Who haven’t heard the phrase that ‘any past time was better’?. Although I sometimes find this phrase a little too pessimistic (because I try to think that the best is yet to come), it may be true regarding my passion, typography. I’m too young (29) unfortunately, and this means I did not have the pleasure of being contemporary with maybe the man who has influenced my work the most (1). The man that showed that letters are more than just letters to be read. Herb Lubalin (1918-1981), also called sometimes as ‘the rule basher’ (2), smashed the taboos and sacred rules of type design and gave it personality. He rejected the functionalist philosophy of europeans in favor of an eclectic and exuberant style. To him, letters were not merely vessels of form, they were objects of meaning. (3). Nowadays, when looking at his portfolio, who dares to deny that the term ‘typography’ and ‘beauty’ may go hand-in-hand without any problem? Ed Benguiat, one of Herb’s partners, still likes making jokes with the phrase “screw legibility, type should be beautiful” and what I understand of this is not to forget the rules, but to know and break them carefully.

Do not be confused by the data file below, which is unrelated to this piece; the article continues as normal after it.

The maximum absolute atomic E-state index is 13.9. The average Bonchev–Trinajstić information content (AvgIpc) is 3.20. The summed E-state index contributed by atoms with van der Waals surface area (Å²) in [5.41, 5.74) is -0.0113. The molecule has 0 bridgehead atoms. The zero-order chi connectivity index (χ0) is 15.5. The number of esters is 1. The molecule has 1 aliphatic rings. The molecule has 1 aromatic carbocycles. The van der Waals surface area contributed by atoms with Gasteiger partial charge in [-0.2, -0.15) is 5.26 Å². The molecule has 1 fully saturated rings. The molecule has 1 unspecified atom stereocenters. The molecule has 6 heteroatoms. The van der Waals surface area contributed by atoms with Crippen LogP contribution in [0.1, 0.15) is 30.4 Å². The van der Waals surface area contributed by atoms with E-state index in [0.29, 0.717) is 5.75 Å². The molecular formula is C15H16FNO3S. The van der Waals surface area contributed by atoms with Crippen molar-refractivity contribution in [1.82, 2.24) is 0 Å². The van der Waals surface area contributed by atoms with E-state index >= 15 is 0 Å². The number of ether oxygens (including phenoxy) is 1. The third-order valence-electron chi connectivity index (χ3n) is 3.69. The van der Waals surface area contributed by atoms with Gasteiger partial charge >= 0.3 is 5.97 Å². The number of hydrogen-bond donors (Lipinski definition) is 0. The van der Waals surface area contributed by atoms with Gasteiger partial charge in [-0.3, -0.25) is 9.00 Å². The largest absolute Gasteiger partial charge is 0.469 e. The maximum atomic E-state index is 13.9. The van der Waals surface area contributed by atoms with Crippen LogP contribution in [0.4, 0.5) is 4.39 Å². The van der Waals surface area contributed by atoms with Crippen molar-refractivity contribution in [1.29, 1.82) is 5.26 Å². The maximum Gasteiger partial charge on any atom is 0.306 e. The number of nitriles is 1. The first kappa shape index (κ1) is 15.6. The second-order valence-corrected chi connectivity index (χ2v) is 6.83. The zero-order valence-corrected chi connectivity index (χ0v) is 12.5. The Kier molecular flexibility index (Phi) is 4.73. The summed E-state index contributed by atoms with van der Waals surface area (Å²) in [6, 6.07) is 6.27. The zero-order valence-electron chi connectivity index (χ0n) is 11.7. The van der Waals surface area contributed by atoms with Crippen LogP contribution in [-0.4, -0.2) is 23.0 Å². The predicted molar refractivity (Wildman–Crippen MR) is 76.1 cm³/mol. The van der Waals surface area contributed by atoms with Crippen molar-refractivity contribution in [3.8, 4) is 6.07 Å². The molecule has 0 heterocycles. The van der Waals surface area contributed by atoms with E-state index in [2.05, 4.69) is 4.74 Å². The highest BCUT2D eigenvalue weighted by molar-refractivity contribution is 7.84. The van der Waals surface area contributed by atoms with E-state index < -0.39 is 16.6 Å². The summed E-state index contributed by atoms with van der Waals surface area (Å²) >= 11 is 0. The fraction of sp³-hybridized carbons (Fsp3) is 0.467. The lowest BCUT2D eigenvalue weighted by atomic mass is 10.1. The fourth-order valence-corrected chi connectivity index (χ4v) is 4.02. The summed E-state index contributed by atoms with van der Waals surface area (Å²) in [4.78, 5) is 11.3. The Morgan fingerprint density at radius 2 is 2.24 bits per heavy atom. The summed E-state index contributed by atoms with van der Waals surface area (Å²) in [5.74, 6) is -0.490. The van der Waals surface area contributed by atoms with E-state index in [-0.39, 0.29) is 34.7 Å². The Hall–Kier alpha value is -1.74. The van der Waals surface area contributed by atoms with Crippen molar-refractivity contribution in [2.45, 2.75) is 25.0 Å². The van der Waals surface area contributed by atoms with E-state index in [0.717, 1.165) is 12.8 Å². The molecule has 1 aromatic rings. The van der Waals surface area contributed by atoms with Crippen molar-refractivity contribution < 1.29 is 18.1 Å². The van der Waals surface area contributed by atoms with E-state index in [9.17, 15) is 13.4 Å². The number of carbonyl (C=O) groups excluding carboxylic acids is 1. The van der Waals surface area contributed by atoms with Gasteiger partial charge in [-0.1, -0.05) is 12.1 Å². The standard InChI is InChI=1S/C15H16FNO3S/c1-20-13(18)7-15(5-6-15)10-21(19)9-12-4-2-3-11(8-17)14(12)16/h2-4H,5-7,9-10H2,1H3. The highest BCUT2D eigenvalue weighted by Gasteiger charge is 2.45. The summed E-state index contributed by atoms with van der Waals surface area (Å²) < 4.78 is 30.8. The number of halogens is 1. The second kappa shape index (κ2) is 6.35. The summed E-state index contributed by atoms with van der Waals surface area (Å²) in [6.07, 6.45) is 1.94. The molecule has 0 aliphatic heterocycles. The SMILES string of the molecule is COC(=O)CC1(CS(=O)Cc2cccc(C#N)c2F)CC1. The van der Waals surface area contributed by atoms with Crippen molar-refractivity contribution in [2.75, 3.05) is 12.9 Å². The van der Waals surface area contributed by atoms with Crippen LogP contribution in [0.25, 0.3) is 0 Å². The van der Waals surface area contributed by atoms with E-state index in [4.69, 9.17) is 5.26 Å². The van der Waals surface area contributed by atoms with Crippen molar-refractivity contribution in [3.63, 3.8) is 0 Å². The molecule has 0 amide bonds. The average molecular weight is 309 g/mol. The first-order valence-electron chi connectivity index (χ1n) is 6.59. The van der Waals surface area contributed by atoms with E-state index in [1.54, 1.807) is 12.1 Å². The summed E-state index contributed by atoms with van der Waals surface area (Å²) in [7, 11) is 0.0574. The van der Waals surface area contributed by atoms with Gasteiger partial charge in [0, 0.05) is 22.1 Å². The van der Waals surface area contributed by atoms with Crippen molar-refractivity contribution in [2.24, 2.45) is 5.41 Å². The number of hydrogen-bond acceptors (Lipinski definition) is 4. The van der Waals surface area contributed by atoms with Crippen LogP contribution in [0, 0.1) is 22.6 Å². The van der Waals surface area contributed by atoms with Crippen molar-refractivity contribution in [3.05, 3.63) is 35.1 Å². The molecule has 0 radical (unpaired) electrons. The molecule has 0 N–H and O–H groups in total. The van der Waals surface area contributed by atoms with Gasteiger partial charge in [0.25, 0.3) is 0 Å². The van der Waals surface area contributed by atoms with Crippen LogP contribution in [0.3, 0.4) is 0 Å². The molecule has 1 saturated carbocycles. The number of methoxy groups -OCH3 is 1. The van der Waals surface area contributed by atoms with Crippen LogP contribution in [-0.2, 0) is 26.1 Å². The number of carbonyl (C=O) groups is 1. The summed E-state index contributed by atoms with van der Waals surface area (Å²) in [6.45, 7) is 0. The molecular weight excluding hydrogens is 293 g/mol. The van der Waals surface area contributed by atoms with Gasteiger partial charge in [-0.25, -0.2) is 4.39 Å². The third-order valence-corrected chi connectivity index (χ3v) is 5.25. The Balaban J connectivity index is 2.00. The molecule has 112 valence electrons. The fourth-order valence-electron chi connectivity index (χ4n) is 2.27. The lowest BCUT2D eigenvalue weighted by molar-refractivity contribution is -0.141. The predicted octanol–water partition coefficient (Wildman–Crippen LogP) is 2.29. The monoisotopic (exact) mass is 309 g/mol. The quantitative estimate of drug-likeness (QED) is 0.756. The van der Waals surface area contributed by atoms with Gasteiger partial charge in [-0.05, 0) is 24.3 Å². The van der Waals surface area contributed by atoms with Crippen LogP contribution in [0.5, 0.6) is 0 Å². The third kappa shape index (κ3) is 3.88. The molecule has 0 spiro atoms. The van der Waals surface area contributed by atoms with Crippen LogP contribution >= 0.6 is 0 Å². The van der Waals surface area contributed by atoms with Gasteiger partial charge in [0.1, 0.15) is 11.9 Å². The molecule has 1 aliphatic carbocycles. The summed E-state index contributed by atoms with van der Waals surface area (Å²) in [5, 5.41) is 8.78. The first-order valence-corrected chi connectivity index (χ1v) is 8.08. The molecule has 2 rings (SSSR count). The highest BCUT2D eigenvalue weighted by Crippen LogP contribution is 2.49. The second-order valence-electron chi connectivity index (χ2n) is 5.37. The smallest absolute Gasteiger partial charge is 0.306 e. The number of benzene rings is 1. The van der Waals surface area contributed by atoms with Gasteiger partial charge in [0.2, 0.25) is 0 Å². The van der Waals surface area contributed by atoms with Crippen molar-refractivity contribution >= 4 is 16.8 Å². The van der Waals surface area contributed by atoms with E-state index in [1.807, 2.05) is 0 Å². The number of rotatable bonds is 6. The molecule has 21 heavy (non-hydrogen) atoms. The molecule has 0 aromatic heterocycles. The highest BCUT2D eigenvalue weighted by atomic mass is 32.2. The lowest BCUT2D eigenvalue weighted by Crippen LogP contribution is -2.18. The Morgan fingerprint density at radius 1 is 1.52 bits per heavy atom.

In an era of pure eclecticism, we, the lovers of flourishes and swashes, can’t do nothing but admire all the legacy that Lubalin, this wonderful type-guru, left.
My font Lubaline read as “the line of Lubalin” is my humble tribute to him. Those who know his work, may see the influences easily like in his ‘Beards’ (1976) and ‘The Sound of Music’ (1965) posters; the art-deco forms in many of his amazing logos and practically in all his creations where letters seem to be alive just like you and me.
I really hope that the future finds me still learning more and more about type-design and letterforms, and like him, always willing to make innovations in my field: Because letters are not just letters to be read.